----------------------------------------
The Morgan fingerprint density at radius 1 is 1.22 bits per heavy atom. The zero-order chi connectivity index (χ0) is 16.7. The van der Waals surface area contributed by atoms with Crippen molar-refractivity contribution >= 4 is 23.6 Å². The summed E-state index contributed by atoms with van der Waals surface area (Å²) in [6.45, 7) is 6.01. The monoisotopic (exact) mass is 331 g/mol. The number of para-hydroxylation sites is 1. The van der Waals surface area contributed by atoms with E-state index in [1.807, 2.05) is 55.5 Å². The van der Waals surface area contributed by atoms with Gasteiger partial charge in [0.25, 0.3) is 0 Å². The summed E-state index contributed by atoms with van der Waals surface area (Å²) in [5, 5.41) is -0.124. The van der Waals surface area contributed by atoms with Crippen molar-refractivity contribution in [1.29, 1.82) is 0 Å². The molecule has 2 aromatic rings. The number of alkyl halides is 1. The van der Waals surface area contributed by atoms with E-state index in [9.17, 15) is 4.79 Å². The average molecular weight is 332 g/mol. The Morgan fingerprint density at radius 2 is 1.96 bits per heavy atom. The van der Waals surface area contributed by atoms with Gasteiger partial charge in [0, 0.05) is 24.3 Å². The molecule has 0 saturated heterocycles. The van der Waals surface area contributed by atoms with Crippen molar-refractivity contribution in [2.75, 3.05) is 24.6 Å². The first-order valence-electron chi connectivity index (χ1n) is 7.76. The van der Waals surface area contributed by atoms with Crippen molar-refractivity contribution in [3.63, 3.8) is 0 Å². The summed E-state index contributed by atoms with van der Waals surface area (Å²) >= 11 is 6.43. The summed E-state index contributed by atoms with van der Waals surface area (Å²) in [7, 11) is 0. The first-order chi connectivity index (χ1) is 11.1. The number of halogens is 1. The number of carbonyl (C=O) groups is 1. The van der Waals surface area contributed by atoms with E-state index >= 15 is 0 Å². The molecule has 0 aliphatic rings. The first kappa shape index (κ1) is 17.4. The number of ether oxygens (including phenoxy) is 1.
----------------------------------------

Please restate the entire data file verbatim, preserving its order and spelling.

The Morgan fingerprint density at radius 1 is 1.22 bits per heavy atom. The zero-order chi connectivity index (χ0) is 16.7. The van der Waals surface area contributed by atoms with Crippen molar-refractivity contribution >= 4 is 23.6 Å². The summed E-state index contributed by atoms with van der Waals surface area (Å²) in [6.45, 7) is 6.01. The monoisotopic (exact) mass is 331 g/mol. The number of para-hydroxylation sites is 1. The van der Waals surface area contributed by atoms with E-state index in [1.807, 2.05) is 55.5 Å². The van der Waals surface area contributed by atoms with Gasteiger partial charge in [0.25, 0.3) is 0 Å². The summed E-state index contributed by atoms with van der Waals surface area (Å²) in [5, 5.41) is -0.124. The van der Waals surface area contributed by atoms with Crippen molar-refractivity contribution in [1.29, 1.82) is 0 Å². The molecule has 2 aromatic rings. The number of alkyl halides is 1. The van der Waals surface area contributed by atoms with E-state index in [9.17, 15) is 4.79 Å². The average molecular weight is 332 g/mol. The Morgan fingerprint density at radius 2 is 1.96 bits per heavy atom. The van der Waals surface area contributed by atoms with Gasteiger partial charge in [0, 0.05) is 24.3 Å². The molecule has 0 saturated heterocycles. The van der Waals surface area contributed by atoms with Crippen molar-refractivity contribution in [2.75, 3.05) is 24.6 Å². The first-order valence-electron chi connectivity index (χ1n) is 7.76. The van der Waals surface area contributed by atoms with Crippen molar-refractivity contribution in [3.63, 3.8) is 0 Å². The summed E-state index contributed by atoms with van der Waals surface area (Å²) >= 11 is 6.43. The summed E-state index contributed by atoms with van der Waals surface area (Å²) in [7, 11) is 0. The first-order chi connectivity index (χ1) is 11.1. The number of halogens is 1. The number of carbonyl (C=O) groups is 1. The van der Waals surface area contributed by atoms with E-state index >= 15 is 0 Å². The molecule has 0 aliphatic rings. The first kappa shape index (κ1) is 17.4. The number of ether oxygens (including phenoxy) is 1.